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‘The Chicago Code’ Makes the Windy City Its Headquarters

SIREN SAYS: A rookie cop drama has been filming everywhere from Millennium Park to rough parts of Austin and the South Side.

The cast of the upcoming TV show, 'The Chicago Code'

It’s a bright Saturday afternoon in the fall, and extras in business attire are puttering along the sidewalk as if it were just another weekday. A black SUV halts in front of City Hall and out steps the Chicago-born actress Jennifer Beals in a crisp police uniform, trailed by a cluster of cameramen filming a scene for the new television cop drama The Chicago Code (premiering February 7th on Fox).

But this crew isn’t grabbing a few downtown exteriors to slap together with scenes shot in L.A. studios, as was the case with the show ER. The expensive equipment currently lining LaSalle Street has been working overtime for the past six months, filming everywhere from Millennium Park to rough parts of Austin and the South Side. The goal: to craft a realistic portrait of Chicago for TV.

Shawn Ryan, 44, the show’s Rockford-born creator, whose gritty police series The Shield was a cable hit, is aware locals may be dubious. “I understand the feeling that Hollywood isn’t interested in delving too far into the city,” he says, perched on the marble stairs inside City Hall. “But we’re shooting the city in a way that no other show or movie has.”

The Chicago Code stars Beals (The L Word) as the city’s first female police superintendent, Jason Clarke (Public Enemies) as a tough Polish cop, Matt Lauria (Friday Night Lights) as his eager young partner, and Delroy Lindo (Malcolm X) as a shady alderman. Flashbacks explore the characters’ connections to Chicago history, from the origins of the Cabrini-Green housing projects to the city’s relationship with organized crime. Over the first season, the story unfolds in Chinatown and Boystown—neighborhoods rarely chosen by location scouts. “When I pitched it, I viewed it as a police show. Now I view it as a city show through the lens of police officers,” Ryan explains.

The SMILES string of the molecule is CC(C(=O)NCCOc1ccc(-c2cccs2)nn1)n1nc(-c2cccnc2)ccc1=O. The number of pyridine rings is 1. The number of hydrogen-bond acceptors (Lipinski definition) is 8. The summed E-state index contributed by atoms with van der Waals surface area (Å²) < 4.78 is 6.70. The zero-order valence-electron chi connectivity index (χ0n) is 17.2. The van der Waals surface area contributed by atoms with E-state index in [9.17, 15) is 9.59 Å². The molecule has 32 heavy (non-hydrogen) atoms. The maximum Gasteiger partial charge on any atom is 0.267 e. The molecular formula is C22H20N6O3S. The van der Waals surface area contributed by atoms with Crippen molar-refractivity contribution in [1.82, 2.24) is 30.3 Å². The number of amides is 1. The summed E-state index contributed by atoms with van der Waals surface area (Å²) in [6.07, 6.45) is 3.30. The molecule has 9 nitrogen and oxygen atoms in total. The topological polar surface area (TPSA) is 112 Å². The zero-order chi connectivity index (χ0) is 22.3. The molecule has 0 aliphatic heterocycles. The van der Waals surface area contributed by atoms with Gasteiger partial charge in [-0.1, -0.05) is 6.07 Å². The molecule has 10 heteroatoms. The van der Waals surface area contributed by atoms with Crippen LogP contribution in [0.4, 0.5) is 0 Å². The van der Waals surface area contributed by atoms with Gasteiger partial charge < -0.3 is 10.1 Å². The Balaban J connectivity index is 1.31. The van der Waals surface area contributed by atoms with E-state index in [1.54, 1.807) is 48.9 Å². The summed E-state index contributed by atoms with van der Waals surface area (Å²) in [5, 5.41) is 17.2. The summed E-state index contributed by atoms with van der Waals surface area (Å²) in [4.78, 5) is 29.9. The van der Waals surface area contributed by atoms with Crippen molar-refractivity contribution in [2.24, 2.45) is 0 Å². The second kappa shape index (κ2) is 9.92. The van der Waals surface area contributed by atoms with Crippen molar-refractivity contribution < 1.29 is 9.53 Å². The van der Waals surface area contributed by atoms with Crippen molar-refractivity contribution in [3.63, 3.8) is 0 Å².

In the pilot, local details are spot on: the street sweeper truck in the background; the familiar back porches of three-flats. References to baseball allegiances feel natural. And to keep the police action true to life, the show’s consultant, an active Chicago homicide detective named John Folino Jr., parses every script for inaccuracies that would make real cops cringe.

With plot lines highlighting suspicious construction deals and police sit-downs with gang leaders, one might mistake the show for a ripped-from-the-headlines procedural—or an indictment of corruption in the vein of HBO’s The Wire. But Ryan is quick to say that he’s not looking to denigrate the city—or state, which provided generous tax breaks to help make the show a reality: “We are showing the city’s underbelly. But it’s fictional. I look at the city with a great deal of fondness.”

That affection comes from his years traveling back and forth to Chicago from his childhood home in Rockford. Ryan recalls attending hockey camps led by former Blackhawk Tony Esposito and playing in sports tournaments throughout the city and suburbs. He also remembers feeling like a bit of an outsider. “In the same way that Chicago can get overlooked by New York, Chicago tends to look down on Rockford,” he says.

That underdog aura fuels his drive to share an authentic portrayal of the Midwest with national audiences. “What I bring is the eye of an outsider with the heart of an insider,” he explains. “There’s definitely a New York– L.A. lean to what gets made [by Hollywood]. I think it took someone who was really committed to doing it here. It’s easy for a big production like Transformers 3 to come here and destroy downtown. But that’s only one aspect of the city.”

 

Illustration: Gluekit

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